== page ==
Hackers have been exploiting the imminent GDPR deadline to target Airbnb users with a phishing scam aimed at spreading malware and stealing personal data.
With the impending GDPR deadline just weeks away, businesses across the globe have been rushing to ensure that they have clear consent from customers to store and process their personal data.
Not one to miss a trick, the opportunistic cybercriminals have taken full advantage of the mass of GDPR emails that are flooding into people’s inboxes to trick users into handing over personal information and credit card details.
Researchers at Redscan uncovered the GDPR phishing scam which is predominantly targeting business email addresses. The email appears to come from Airbnb’s customer support department and requests that recipients update their personal information to be able to continue using Airbnb’s services.
Those who click on the link are asked to enter their personal information, including account details and payment card information. Once clicked, the hackers will then use this information to deliver malware, commit identity fraud or may sell the details on the dark web.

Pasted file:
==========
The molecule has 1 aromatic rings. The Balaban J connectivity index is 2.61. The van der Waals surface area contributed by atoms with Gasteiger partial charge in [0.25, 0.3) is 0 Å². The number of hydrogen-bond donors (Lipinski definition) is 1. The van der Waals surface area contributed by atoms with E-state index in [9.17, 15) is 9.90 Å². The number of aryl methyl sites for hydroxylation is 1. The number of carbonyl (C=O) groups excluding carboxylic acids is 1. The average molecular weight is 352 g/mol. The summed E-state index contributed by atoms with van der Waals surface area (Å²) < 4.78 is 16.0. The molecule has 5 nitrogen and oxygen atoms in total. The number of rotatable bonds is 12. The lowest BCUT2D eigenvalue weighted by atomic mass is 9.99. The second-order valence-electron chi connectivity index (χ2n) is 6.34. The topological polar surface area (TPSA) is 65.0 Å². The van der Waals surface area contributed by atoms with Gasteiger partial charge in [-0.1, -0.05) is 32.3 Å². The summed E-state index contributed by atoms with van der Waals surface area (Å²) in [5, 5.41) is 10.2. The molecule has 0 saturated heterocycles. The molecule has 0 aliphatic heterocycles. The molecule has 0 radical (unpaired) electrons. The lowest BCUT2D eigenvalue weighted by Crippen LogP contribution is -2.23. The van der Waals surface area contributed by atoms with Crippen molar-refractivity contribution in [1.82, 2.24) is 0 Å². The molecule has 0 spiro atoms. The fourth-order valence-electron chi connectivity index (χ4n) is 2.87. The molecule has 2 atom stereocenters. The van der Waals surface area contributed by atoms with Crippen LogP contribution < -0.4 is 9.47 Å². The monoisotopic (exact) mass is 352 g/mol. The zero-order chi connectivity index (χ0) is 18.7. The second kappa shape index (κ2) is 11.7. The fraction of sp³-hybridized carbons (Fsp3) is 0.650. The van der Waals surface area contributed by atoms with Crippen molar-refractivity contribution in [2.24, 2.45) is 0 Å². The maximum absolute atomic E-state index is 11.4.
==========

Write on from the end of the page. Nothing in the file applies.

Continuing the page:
Real and Fake Airbnb Emails (Source: Hubspot / Redscan)
Airbnb has been sending out legitimate emails to customers informing them of the changes to policies that will come into effect on the 25 May, however, these emails are much more detailed and do not ask users to enter any personal information but simply to agree to the new terms of service.
Customers have been advised to check the sender’s email address for the very small changes that may indicate fraud. Despite the Airbnb emails appearing legitimate, the domain name is different. The fake messages come from ‘@mail.airbnb.work’ as opposed to ‘@airbnb.com’.
Airbnb has responded to the scam by saying: “These emails are a brazen attempt at using our trusted brand to try and steal user’s details and have nothing to do with Airbnb. We’d encourage anyone who has received a suspicious-looking email to report it to our Trust and Safety team on firstname.lastname@example.org, who will fully investigate.”
Despite the increasing sophistication of phishing emails, there are a number of signs to look out for that might indicate a fraudulent message. These include a generic greeting, threatening language, spelling mistakes, poor grammar, a mismatched URL or a request to enter or update personal data.
If you are looking to start a phishing awareness campaign or would like more information on how to protect yourself online, click here to find out how MetaCompliance can help. Our MetaPhish Platform has been specifically designed to protect businesses from phishing and ransomware attacks and provides the first line of defence in combatting cyber-crime.